May 2013 In May 2012 South Taranaki, Stratford and New Plymouth

Taranaki liquefaction report – fact sheet
 In May 2012 South Taranaki, Stratford
and New Plymouth district councils,
Taranaki Regional Council, Powerco
and Transpower funded jointly a study
by GNS Science into liquefaction
hazards in Taranaki. GNS studied
existing land data held by the councils
information held by GNS to identify the
potential for liquefaction and ground
damage in the region.
 GNS Science has found that Taranaki’s
geology is dominated by materials that
liquefaction hazards in Taranaki are
limited to only a few sites.
 The potential for liquefaction hazards
has been identified at Port Taranaki;
and at the lower reaches of the
Mohakatino, Rapanui, Tongaporutu,
Mimi, Urenui, Onaero and Waitara
rivers and their tributaries (in New
Plymouth District); and the lower
reaches of the Waitotara, Whenuakura
and Patea rivers and their tributaries (in
South Taranaki).
 The hazards are based on long time
periods: Earthquakes strong enough to
cause liquefaction damage to land (a
Modified Mercalli Intensity of 8) are
expected, on average, every 150 years
at Port Taranaki and between 980 and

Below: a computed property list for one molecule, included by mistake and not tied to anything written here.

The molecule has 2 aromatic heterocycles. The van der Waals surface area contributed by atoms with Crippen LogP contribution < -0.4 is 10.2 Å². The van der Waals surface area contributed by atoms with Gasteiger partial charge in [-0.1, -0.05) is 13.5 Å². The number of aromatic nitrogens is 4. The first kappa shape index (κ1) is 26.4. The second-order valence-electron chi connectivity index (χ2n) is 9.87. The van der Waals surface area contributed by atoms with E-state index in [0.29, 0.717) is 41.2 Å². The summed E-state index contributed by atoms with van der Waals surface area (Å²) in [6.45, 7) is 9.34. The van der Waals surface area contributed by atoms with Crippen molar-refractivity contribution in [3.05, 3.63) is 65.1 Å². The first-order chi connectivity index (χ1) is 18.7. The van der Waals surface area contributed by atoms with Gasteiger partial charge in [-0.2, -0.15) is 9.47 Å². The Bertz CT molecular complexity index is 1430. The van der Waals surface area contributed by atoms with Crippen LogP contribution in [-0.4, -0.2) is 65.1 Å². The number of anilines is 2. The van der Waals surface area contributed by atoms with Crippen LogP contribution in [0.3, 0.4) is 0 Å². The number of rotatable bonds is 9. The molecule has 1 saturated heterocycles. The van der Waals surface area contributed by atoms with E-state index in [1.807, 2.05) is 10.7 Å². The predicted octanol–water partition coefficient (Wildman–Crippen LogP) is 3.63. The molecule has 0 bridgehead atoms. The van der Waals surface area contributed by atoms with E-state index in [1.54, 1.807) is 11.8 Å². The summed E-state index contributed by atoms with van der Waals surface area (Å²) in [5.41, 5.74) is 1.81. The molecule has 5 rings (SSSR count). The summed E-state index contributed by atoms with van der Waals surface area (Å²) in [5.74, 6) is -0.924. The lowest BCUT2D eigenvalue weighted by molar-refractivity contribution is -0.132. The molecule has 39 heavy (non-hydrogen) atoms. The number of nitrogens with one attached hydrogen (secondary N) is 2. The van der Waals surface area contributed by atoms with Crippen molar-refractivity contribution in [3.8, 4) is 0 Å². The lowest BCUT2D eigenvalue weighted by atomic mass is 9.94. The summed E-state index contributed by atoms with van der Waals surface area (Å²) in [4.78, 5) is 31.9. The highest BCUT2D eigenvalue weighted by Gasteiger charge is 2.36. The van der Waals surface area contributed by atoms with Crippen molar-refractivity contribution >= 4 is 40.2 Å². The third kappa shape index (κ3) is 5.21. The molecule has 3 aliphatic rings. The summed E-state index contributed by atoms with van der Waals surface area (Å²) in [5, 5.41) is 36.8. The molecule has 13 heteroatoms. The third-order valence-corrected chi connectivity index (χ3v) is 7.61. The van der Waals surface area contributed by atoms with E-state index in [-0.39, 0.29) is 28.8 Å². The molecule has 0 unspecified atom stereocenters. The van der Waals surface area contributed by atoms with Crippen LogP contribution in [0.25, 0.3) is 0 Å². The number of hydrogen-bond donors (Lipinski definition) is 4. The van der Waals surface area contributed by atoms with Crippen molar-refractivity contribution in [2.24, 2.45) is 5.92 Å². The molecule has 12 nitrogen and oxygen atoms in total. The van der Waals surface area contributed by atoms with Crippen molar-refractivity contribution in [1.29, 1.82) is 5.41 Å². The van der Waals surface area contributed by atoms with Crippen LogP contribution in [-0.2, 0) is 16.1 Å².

1070 years at the river areas.
 If liquefaction does occur, it is expected
to be of low impact – nothing like what
Christchurch experienced following the
2010 and 2011 quakes.
 New Plymouth District Council will
carry out more detailed investigations
(cone penetrometer tests) at five rivermouth areas with residential buildings
to confirm or discount the liquefaction
hazards. These areas are at Waitara,
Onaero, Urenui, Tongaporutu and
 In South Taranaki the river margins of
Patea, Whenuakura and Waitotara are
not subject to development pressure.
However STDC will add the GNS
Science report to its hazard information
that is used at times of development,
such as when a building consent is
applied for or when a land information
memorandum is produced.
What is liquefaction?
 Liquefaction occurs when waterlogged
sediments are agitated by seismic
shaking. This separates the grains from
each other, reducing their load-bearing
capacity. Buildings and other structures
can sink into the ground or tilt over,
while underground pipes and tanks may
rise to the surface.
 When the vibrations stop the sediments
settle again, squeezing groundwater out
of fissures and holes in the ground to
cause flooding. The aftermath of
liquefaction can leave large areas
covered in a deep layer of mud.
May 2013